An article recently came across my news feed that gave me pause. A new restaurant will be opening in Kamloops, BC, with a ‘unique’ dress code. As the name suggests, the Teenie Bikini Bistro will serve typical pub-style fare served by – wait for it – bikini girls.
In today’s day-in-age, how is this still a thing? And how does this pass the smell test for workplace discrimination?
In the past, I have been critical of the restaurant industry for discriminatory practices towards men and women alike. Recently, I was in a Red Robin that typifies these concerns. While having lunch, I noticed that all 9 servers on the floor were women, likely under the age of 25. All 7 of the line cooks that I could see through the kitchen were men. Coincidence? In other popular chain restaurants, you may have one token male server among a crowd of female counterparts wearing tight skirts and low-cut tops.
The Bikini Bistro, in my opinion, takes this to another level. While the article I referenced explicitly states that they are looking for female servers (ie. men need not apply), I can only assume that their hiring practices will also exclude the older worker (are you over 30? – you need not apply), the disabled worker (do you have a prosthetic limb or scarring on your midriff? – you need not apply), and certain religious workers (your head scarf is incompatible with our dress code – you need not apply). Gender, age, disability and religion are all prohibited grounds of discrimination in British Columbia.
Hiring practices aside, I also have concerns their over sexualized dress code and the obvious potential for sexual harassment. My understanding is that the Teenie Bikini Bistro will not be having cabana boys in speedos serving your plate of nachos. Only women will be subjected to an overtly sexualized uniform, which creates a distinct work environment based on gender. Only women will be subjected to the slobbering patrons, the unwanted touching and the sexualized jokes. I’m reminded of comments made by the Ontario Human Rights Commission in celebration of International Women’s Day, where the OHRC Commissioner stated:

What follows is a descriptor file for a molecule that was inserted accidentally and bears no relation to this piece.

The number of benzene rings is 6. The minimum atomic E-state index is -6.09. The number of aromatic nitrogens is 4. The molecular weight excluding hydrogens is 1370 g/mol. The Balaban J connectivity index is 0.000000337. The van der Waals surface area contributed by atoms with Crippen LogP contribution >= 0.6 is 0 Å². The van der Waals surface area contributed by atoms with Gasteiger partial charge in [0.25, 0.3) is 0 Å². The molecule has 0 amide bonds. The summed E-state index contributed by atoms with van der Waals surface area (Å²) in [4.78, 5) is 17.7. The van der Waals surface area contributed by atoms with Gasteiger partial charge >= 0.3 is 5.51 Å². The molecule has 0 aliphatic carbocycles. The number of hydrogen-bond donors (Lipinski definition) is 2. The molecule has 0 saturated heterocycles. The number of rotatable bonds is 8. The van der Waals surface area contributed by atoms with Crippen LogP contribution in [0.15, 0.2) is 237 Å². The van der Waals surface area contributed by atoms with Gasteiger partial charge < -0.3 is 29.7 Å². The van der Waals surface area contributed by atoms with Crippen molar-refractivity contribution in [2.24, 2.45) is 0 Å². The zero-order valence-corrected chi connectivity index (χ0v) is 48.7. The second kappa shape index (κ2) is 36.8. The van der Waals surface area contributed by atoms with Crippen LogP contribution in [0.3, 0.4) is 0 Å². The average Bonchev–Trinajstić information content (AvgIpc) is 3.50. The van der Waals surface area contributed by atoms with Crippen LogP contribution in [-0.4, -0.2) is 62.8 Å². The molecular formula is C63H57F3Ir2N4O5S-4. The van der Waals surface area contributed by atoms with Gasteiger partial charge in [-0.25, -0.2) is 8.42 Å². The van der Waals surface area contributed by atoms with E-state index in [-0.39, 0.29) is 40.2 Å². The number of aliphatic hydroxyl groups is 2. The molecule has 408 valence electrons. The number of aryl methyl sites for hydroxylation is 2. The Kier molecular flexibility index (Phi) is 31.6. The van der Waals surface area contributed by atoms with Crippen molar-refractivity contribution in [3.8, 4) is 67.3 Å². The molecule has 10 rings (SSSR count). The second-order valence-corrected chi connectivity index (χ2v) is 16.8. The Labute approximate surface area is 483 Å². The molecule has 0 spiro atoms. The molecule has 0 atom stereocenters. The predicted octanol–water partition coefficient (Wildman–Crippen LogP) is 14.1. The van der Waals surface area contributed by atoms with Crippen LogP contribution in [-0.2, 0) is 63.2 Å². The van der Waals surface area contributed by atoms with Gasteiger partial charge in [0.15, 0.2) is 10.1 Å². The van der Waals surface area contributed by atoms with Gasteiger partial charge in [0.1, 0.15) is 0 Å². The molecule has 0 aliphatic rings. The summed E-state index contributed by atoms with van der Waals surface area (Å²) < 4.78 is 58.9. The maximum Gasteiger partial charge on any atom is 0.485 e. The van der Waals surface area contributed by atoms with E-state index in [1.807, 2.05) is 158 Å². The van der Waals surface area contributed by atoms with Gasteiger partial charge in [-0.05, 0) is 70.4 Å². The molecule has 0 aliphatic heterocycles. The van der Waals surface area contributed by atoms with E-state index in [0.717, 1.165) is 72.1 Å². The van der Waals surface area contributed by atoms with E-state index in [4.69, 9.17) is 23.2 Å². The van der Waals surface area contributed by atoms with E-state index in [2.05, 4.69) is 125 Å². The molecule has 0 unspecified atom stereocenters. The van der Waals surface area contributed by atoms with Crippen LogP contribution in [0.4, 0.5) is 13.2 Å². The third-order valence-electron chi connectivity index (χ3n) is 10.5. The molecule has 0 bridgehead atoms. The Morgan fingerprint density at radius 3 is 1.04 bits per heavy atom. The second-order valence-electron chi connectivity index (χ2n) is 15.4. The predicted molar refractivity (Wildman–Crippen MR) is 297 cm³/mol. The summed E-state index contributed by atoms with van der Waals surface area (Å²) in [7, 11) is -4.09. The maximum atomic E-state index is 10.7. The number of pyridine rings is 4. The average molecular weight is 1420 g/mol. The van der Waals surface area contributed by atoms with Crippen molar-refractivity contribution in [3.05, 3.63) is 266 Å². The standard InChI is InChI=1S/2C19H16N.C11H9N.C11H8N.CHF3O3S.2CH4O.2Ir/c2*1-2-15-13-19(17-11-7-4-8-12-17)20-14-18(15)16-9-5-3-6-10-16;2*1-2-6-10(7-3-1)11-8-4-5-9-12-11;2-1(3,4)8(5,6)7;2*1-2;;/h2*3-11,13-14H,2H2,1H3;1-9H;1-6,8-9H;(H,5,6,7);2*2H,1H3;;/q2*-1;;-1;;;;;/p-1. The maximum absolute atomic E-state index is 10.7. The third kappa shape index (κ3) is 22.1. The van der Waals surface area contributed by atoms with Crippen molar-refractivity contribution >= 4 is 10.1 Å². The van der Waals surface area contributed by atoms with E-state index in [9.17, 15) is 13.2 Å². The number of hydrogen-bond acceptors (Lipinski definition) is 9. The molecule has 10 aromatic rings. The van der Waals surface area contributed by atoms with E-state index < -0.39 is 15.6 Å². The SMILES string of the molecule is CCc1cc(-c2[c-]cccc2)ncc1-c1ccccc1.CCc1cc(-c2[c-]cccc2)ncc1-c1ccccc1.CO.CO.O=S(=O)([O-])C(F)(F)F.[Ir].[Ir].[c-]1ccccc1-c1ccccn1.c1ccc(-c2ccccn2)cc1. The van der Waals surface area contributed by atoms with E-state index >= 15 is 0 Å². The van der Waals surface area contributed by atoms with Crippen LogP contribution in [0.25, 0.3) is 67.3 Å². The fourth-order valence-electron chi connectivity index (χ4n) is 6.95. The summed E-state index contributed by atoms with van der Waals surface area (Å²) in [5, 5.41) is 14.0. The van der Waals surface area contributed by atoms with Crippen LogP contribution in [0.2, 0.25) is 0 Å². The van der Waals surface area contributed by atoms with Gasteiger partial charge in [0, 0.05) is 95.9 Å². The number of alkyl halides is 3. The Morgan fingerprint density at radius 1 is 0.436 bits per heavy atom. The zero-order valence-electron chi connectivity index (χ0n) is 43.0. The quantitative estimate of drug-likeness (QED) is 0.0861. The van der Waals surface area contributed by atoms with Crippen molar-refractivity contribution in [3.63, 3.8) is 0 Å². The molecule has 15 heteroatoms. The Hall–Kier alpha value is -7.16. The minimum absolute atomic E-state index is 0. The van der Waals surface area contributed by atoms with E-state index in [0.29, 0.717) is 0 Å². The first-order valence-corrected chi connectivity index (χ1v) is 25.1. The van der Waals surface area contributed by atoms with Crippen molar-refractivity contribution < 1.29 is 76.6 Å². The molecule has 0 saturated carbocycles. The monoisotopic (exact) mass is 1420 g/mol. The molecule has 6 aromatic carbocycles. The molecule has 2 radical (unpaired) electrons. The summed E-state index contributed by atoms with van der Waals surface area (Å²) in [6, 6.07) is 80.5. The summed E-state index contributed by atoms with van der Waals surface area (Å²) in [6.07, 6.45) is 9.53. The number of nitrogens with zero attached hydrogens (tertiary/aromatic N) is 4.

“Employers must make sure their dress codes don’t reinforce sexist stereotypes. They send the message that an employee’s worth is tied to how they look. That’s not right, and it could violate the Ontario Human Rights Code.”
Unfortunately, for a practice that is so wide-spread, there is precious little case law addressing gender-based discrimination in the service industry. One BC case, however, serves as an interesting precedent for the Bikini Bistro. In Mottu v. MacLeaod and others, 2004 BCHRT 76, a case dealing with a “beer barrel” server in a popular night club:
Dress code requirements based on sex have been found to constitute discrimination on the basis of sex. Ms. Mottu chose not to wear an outfit that was gender specific and that she believed was sexual in nature. I compare this to the fact the male bartenders and door staff were not required to wear something that was gender-specific or carried sexual connotations. I find this constitutes discriminatory conduct and that the actions of the respondents on and after the incident […] constitute discrimination against Ms. Mottu in the terms of her employment based on her sex.
I agree. And the Bikini Bistro should take careful note.
At Kent Employment Law, we promote sustainable employment relationships. We believe that these relationships are mutually beneficial to employers and employees alike, and are founded on a relationship of trust and respect. If you are an employer or an employee with questions about workplace discrimination please contact one of our offices.
By David M. Brown, Kent Employment Law
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